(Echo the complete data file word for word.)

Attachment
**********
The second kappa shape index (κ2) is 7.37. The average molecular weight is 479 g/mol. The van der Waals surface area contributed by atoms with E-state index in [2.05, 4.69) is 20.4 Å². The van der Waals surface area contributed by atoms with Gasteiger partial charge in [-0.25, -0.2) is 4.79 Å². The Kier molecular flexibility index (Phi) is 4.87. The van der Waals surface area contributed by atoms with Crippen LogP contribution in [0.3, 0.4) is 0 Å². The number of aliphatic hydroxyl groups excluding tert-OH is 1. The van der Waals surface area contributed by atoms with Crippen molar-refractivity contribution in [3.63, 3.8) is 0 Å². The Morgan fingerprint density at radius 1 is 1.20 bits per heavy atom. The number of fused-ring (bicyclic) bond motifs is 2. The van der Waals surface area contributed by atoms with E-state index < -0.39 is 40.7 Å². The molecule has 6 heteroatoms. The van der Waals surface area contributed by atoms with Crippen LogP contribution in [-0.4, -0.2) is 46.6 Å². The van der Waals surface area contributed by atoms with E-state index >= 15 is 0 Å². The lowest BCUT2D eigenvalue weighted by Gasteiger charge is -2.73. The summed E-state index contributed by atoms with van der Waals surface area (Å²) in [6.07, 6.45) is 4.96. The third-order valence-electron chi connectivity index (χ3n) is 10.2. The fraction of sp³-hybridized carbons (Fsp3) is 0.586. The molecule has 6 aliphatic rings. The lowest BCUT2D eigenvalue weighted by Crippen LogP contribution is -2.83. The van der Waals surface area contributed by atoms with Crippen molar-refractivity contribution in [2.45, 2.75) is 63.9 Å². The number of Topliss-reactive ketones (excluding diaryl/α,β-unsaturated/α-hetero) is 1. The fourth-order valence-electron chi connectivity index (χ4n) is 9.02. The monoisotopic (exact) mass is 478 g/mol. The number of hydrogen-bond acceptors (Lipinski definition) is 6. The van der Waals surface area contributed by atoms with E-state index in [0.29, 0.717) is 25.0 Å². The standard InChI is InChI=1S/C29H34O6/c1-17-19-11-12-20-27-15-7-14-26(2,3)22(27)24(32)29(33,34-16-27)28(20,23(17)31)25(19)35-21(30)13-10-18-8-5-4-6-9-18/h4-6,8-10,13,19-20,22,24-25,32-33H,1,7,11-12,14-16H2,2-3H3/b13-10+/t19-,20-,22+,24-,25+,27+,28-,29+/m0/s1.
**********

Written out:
The second kappa shape index (κ2) is 7.37. The average molecular weight is 479 g/mol. The van der Waals surface area contributed by atoms with E-state index in [2.05, 4.69) is 20.4 Å². The van der Waals surface area contributed by atoms with Gasteiger partial charge in [-0.25, -0.2) is 4.79 Å². The Kier molecular flexibility index (Phi) is 4.87. The van der Waals surface area contributed by atoms with Crippen LogP contribution in [0.3, 0.4) is 0 Å². The number of aliphatic hydroxyl groups excluding tert-OH is 1. The van der Waals surface area contributed by atoms with Crippen molar-refractivity contribution in [3.63, 3.8) is 0 Å². The Morgan fingerprint density at radius 1 is 1.20 bits per heavy atom. The number of fused-ring (bicyclic) bond motifs is 2. The van der Waals surface area contributed by atoms with E-state index < -0.39 is 40.7 Å². The molecule has 6 heteroatoms. The van der Waals surface area contributed by atoms with Crippen LogP contribution in [-0.4, -0.2) is 46.6 Å². The van der Waals surface area contributed by atoms with E-state index >= 15 is 0 Å². The lowest BCUT2D eigenvalue weighted by Gasteiger charge is -2.73. The summed E-state index contributed by atoms with van der Waals surface area (Å²) in [6.07, 6.45) is 4.96. The third-order valence-electron chi connectivity index (χ3n) is 10.2. The fraction of sp³-hybridized carbons (Fsp3) is 0.586. The molecule has 6 aliphatic rings. The lowest BCUT2D eigenvalue weighted by Crippen LogP contribution is -2.83. The van der Waals surface area contributed by atoms with Crippen molar-refractivity contribution in [2.45, 2.75) is 63.9 Å². The number of Topliss-reactive ketones (excluding diaryl/α,β-unsaturated/α-hetero) is 1. The fourth-order valence-electron chi connectivity index (χ4n) is 9.02. The monoisotopic (exact) mass is 478 g/mol. The number of hydrogen-bond acceptors (Lipinski definition) is 6. The van der Waals surface area contributed by atoms with E-state index in [0.29, 0.717) is 25.0 Å². The standard InChI is InChI=1S/C29H34O6/c1-17-19-11-12-20-27-15-7-14-26(2,3)22(27)24(32)29(33,34-16-27)28(20,23(17)31)25(19)35-21(30)13-10-18-8-5-4-6-9-18/h4-6,8-10,13,19-20,22,24-25,32-33H,1,7,11-12,14-16H2,2-3H3/b13-10+/t19-,20-,22+,24-,25+,27+,28-,29+/m0/s1.